The Pipeline

Dell redesigns one of its desktop computers; UniPrint eliminates the need to install specific manufacturers’ printer drivers.

Dell recently redesigned its line of OptiPlex business desktop computers to offer all the good stuff customers want: better performance, management, security, power savings and deployment services.The two latest models strutting down the catwalk are the OptiPlex 740 and 320. They are among the new lineup that includes the OptiPlex 745, which was released in September.The 740 is Dell’s first business desktop to offer AMD processors. It supports AMD’s Athlon 64 X2 dual-core processors and offers an 18-month product life cycle.Security is top-notch with Trusted Platform Module 1.2-enabled password protection, secure e-mail and optional smart card keyboards and biometric readers.The entry-level 320, meanwhile, offers Intel Pentium D dual-core processors and discrete graphics options with dual-display support.Customer feedback has led to a number of enhancements included on both models. One is the Dell Client Manager software package that lets administrators remotely deploy and manage thousands of Dell client systems from one console. It can even manage systems if they are turned off.Dell’s Direct Deployment Services is a suite of services that make image management and customization easier. The company offers various customization levels to suit different customers’ needs.In the power savings department, Dell offers Energy Smart advanced power management that is factory set. Energy Smart offers features such as automatic sleep modes and more efficient use of processing power.In addition, the new OptiPlexes use thermal-efficient Balanced Technology Extended chassis along with Dell’s HyperCool thermal-management technology for quieter, cooler operations.Users can order both models in either desktop or mini-tower configurations. Pricing for a Dell Energy Smart-enabled OptiPlex 740 with AMD X2 dual-core processor starts at $725, and $585 for the OptiPlex 320 with a Pentium D 820 processor. Both carry a standard three-year limited warranty and support called Next Business Day On-site Service.Despite dreams of paperless offices, the reality is that most of us still print to paper, a lot. All of this printing means lots of printers, especially for agencies with multiple office locations and workers who telecommute from home.In addition, chances are that an agency purchased printers at different times and from different manufacturers, resulting in the need to store numerous different printer drivers on the network.That’s a problem because sometimes numerous can mean hundreds, which can monopolize network bandwidth. This can reduce network performance and printing speeds.Luckily there’s a product on the market that can fix all that. It’s called UniPrint and its maker, INGENICA, just released Version 6.0 and UniPrint for 64-Bit, which, as the name implies, is designed for 64-bit server-based environments.UniPrint is a universal printer driver that eliminates the need to install specific manufacturers’ printer drivers. It’s also transparent to users and uses 80 to 90 percent less bandwidth than standard printer drivers.UniPrint works in Microsoft and Citrix server-based environments and lets users print to any available printer whether it’s in the office, at home or at a remote site.“One of the biggest headaches will always be when someone has a printing issue when they want to print from home [or another location] to a printer that isn’t supported by the printer drivers installed on the network’s Citrix/Terminal server,” said Arron Fu, vice president of software development, INGENICA Division.UniPrint turns all print jobs into PDF files, which nearly all PCs and printers can read. And if you don’t want to print the job, the PDF format lends itself well to e-mailing because of its near-universal compatibility.New features in Version 6.0 include full Microsoft Active Directory integration to make it easy to configure UniPrint settings using Group Policy, a new Microsoft Installer package that allows application deployment through Active Directory and a new management console.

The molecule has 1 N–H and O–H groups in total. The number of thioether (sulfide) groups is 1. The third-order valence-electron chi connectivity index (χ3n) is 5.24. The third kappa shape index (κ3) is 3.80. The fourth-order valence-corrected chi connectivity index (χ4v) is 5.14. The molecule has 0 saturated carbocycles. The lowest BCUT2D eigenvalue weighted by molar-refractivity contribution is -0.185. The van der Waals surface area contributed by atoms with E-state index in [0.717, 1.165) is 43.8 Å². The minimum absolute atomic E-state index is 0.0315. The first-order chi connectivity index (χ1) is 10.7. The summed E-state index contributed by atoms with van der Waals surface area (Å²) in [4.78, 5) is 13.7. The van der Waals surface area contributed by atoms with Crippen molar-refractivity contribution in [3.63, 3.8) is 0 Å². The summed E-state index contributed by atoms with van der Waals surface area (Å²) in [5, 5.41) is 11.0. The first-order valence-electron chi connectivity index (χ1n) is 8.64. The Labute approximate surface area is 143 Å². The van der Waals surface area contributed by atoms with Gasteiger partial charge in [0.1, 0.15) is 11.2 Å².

Editor's note: This is a special online-only edition of The Pipeline.

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